Notice Jesus doesn’t just jump on the colt. He is placed there. The NIV says it this way, “They brought it to Jesus, threw their cloaks on the colt and put Jesus on it.” This was a coronation and enthronement.

Now, we get to this moment where knowing a bit of history is invaluable. Luke tells us, “When he came near the place where the road goes down the Mount of Olives, the whole crowd of disciples began joyfully to praise God in loud voices for all the miracles they had seen:

‘Blessed is the king who comes in the name of the Lord!’
‘Peace in heaven and glory in the highest!’”

So, what’s the big deal?

Well back in 2 Samuel 15 we have the story of David fleeing from Absalom and we get this line in verse 30, “But David continued up the Mount of Olives, weeping as he went; his head was covered and he was barefoot. All the people with him covered their heads too and were weeping as they went up.”

Do you see what’s happening here?

Jesus, “the Son of David”, is reversing or redeeming what happened when David fled. He is enacting a mirror image of what happened. David went up the Mount of Olives weeping and Jesus comes downs the Mount of Olives rejoicing!

The king has returned!

None of this is lost on the Pharisees who knew their scriptures inside and out. They knew exactly what was happening. This is why there is almost a panic in their voices, “Get your disciples under control!” Jesus entering Jersusalem as the King could be catastrophic. The full power and force of the Roman Empire could come down on him, and them. Jesus and the Pharisees agreed on much and they probably saw him as someone who close to their camp. The more I think about it, the more I think their response was out of legitimate concern for him and them. The Pharisees held no love for the Empire but they were no zealots.

The king has returned! The son of David has returned to claim his throne and there’s nothing anyone can do about it. That’s kind of the point of the whole, “The rocks will cry out,” bit.

It’s fun to know a bit of history and see the different layers come out of the story.


The one where I'm confuzzled...


While he had their attention, and because they were getting close to Jerusalem by this time and expectation was building that God's kingdom would appear any minute, he told this story:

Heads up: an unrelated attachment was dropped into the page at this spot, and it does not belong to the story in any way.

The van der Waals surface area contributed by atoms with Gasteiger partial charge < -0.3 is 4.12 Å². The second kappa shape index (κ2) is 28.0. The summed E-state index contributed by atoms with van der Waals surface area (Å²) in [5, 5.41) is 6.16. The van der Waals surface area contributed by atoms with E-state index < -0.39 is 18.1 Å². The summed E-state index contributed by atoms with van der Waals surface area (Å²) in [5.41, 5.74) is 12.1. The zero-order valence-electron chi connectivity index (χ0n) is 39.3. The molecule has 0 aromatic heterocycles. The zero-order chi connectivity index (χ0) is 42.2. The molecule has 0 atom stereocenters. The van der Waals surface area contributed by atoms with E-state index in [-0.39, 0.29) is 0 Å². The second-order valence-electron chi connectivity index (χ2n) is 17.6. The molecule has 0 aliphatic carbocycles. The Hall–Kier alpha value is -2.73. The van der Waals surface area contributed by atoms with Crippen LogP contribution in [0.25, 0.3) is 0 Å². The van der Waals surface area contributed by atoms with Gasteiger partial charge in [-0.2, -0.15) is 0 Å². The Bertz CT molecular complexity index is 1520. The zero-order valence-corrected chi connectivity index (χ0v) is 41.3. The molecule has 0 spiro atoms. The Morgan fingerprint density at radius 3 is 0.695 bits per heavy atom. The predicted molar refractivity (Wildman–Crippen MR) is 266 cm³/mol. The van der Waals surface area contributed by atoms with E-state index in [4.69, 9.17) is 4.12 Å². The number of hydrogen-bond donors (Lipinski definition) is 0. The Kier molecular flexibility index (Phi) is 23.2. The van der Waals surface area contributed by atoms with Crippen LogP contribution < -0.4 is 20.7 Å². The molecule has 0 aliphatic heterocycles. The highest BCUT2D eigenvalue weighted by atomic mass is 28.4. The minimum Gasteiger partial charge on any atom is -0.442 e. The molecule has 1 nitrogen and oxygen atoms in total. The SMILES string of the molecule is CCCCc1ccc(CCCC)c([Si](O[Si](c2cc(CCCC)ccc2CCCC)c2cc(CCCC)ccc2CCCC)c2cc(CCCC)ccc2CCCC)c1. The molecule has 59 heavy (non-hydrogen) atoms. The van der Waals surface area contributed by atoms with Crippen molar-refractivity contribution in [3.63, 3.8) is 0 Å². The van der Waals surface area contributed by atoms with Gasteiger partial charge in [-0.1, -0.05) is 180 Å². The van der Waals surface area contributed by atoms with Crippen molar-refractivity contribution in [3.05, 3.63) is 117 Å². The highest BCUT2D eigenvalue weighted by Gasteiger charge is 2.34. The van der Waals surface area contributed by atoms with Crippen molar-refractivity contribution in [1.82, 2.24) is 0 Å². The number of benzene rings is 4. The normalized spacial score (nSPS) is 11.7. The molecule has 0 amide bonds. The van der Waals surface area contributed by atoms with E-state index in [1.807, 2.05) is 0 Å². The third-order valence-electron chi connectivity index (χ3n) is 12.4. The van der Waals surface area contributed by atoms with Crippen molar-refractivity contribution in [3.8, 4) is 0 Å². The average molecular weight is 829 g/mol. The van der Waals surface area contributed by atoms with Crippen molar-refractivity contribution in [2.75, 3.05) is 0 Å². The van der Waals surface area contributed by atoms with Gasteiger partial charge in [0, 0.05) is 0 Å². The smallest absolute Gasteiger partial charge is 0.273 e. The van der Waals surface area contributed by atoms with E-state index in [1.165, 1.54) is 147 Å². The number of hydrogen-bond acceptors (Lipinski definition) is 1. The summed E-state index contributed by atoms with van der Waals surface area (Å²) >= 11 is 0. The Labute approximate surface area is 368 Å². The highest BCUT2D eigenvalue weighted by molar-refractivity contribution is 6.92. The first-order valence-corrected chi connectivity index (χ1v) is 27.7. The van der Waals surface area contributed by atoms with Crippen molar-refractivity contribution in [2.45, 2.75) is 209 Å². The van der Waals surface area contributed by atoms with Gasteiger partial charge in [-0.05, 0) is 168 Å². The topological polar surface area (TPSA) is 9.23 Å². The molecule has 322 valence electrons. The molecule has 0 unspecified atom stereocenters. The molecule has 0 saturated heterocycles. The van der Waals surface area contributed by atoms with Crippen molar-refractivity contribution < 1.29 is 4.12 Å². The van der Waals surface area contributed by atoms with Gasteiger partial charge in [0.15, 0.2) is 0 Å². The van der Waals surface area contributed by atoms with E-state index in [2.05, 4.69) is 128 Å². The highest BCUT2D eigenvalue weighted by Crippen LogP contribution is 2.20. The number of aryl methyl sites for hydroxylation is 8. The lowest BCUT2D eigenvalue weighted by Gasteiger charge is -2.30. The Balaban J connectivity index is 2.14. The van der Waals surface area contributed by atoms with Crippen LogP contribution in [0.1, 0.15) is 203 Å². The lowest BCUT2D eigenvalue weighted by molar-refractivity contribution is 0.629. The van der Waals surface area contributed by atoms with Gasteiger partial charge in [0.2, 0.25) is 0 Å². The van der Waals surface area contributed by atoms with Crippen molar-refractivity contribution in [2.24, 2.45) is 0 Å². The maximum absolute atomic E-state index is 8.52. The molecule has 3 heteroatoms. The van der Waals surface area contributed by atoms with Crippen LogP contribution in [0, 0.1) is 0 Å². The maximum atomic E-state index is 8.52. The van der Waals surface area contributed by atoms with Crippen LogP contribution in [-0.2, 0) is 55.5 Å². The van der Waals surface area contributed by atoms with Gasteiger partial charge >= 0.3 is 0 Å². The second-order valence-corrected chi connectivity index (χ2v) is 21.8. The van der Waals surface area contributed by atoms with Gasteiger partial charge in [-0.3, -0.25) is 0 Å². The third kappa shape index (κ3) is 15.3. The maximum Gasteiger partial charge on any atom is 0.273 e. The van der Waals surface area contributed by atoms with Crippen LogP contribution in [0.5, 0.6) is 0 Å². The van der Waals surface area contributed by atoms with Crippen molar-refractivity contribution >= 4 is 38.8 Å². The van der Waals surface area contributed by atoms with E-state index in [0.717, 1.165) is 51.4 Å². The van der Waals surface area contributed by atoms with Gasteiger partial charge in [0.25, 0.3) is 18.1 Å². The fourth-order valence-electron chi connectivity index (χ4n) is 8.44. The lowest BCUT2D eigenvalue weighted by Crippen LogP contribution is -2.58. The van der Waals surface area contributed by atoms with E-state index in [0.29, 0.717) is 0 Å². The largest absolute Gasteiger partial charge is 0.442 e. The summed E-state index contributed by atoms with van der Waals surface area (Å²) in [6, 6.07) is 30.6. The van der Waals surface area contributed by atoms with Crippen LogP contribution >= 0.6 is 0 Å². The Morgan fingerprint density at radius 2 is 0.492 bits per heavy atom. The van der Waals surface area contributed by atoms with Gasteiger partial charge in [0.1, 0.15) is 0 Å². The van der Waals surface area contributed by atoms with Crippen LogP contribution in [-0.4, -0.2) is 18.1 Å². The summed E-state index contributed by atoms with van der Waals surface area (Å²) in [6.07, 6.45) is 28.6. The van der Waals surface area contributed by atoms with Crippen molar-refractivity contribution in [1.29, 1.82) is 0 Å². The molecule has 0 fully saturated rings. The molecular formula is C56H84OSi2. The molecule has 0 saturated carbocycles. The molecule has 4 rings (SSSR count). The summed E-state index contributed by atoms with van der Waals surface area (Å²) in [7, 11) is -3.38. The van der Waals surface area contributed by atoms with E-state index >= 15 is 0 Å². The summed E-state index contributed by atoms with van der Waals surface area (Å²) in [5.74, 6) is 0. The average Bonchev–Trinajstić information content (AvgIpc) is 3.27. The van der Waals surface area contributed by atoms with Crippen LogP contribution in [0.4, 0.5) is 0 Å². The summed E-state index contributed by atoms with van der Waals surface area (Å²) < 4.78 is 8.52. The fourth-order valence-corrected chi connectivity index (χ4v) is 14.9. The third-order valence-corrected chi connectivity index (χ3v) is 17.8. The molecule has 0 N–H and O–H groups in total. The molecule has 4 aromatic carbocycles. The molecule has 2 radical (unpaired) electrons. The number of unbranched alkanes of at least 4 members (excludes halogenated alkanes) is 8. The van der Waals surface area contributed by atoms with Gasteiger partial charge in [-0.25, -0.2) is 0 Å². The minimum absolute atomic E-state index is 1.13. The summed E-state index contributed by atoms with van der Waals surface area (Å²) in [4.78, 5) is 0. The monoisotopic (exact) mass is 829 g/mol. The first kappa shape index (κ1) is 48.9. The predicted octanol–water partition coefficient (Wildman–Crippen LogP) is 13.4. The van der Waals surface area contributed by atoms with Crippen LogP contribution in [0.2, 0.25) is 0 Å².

"There was once a man descended from a royal house who needed to make a long trip back to headquarters to get authorization for his rule and then return. But first he called ten servants together, gave them each a sum of money, and instructed them, 'Operate with this until I return.'

"But the citizens there hated him. So they sent a commission with a signed petition to oppose his rule: 'We don't want this man to rule us.'

"When he came back bringing the authorization of his rule, he called those ten servants to whom he had given the money to find out how they had done.

"The first said, 'Master, I doubled your money.'

"He said, 'Good servant! Great work! Because you've been trustworthy in this small job, I'm making you governor of ten towns.'

"The second said, 'Master, I made a fifty percent profit on your money.'

"He said, 'I'm putting you in charge of five towns.'

"The next servant said, 'Master, here's your money safe and sound. I kept it hidden in the cellar. To tell you the truth, I was a little afraid. I know you have high standards and hate sloppiness, and don't suffer fools gladly.'

"He said, 'You're right that I don't suffer fools gladly—and you've acted the fool! Why didn't you at least invest the money in securities so I would have gotten a little interest on it?'

"Then he said to those standing there, 'Take the money from him and give it to the servant who doubled my stake.'

"They said, 'But Master, he already has double . . .'

"He said, 'That's what I mean: Risk your life and get more than you ever dreamed of. Play it safe and end up holding the bag.

"'As for these enemies of mine who petitioned against my rule, clear them out of here. I don't want to see their faces around here again.'"

This is one of the hardest parables for me. It doesn’t fit into the nice and neat categories that other parables do. It also raises so many questions in my mind that probably most of you aren’t interested in. So, be prepared to be a bit bored.

Truly, in these Knee Jerk Devotionals I don’t “study up” on them. My process is simply pray, read, respond, publish. That’s it. This is my daily reading of the Scripture and personal journaling through it.

But, this parable.


It challenges me.

Here’s the thing, I struggle with this parable because the traditional interpretation of it just doesn’t sit right with me. I have heard this parable taught too often as a cudgel to guilt people into doing things for the church. Sure, we couch it in “faithfulness” language but, really we are simply asking, “Why are you wasting your time?”

This morning as I was thinking about it again there was a sense of guilt and shame that washed over me thinking about this passage.

Am I really being faithful?
Have I taken what God has given me and multiplied it?
Am I a good servant?

These questions lead me into a spiral of shame. I am left wondering, where is the grace in this parable? Where is the mercy?

The traditional interpretation is that Jesus is the “king” figure in the story. But, the description of the king doesn’t jive with the picture or Jesus from the rest of the Gospel.